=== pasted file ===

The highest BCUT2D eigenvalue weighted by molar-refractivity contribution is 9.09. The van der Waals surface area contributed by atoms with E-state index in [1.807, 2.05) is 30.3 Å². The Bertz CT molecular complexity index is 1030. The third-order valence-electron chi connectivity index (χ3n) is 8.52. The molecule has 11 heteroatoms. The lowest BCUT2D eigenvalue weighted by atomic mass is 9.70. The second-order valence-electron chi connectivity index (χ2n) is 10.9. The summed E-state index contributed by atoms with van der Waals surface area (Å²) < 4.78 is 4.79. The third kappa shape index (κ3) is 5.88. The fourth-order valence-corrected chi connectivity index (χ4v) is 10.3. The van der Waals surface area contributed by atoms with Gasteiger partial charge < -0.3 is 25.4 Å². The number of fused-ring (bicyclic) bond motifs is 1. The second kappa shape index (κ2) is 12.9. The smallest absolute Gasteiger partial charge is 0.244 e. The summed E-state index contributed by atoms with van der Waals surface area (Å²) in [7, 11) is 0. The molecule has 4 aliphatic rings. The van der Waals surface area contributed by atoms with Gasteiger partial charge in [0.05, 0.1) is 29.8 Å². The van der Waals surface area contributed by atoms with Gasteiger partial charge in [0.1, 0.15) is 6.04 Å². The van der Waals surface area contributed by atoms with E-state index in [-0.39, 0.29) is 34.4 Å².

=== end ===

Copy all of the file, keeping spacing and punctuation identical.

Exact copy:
The highest BCUT2D eigenvalue weighted by molar-refractivity contribution is 9.09. The van der Waals surface area contributed by atoms with E-state index in [1.807, 2.05) is 30.3 Å². The Bertz CT molecular complexity index is 1030. The third-order valence-electron chi connectivity index (χ3n) is 8.52. The molecule has 11 heteroatoms. The lowest BCUT2D eigenvalue weighted by atomic mass is 9.70. The second-order valence-electron chi connectivity index (χ2n) is 10.9. The summed E-state index contributed by atoms with van der Waals surface area (Å²) < 4.78 is 4.79. The third kappa shape index (κ3) is 5.88. The fourth-order valence-corrected chi connectivity index (χ4v) is 10.3. The van der Waals surface area contributed by atoms with Gasteiger partial charge < -0.3 is 25.4 Å². The number of fused-ring (bicyclic) bond motifs is 1. The second kappa shape index (κ2) is 12.9. The smallest absolute Gasteiger partial charge is 0.244 e. The summed E-state index contributed by atoms with van der Waals surface area (Å²) in [7, 11) is 0. The molecule has 4 aliphatic rings. The van der Waals surface area contributed by atoms with Gasteiger partial charge in [0.05, 0.1) is 29.8 Å². The van der Waals surface area contributed by atoms with Gasteiger partial charge in [0.1, 0.15) is 6.04 Å². The van der Waals surface area contributed by atoms with E-state index in [-0.39, 0.29) is 34.4 Å².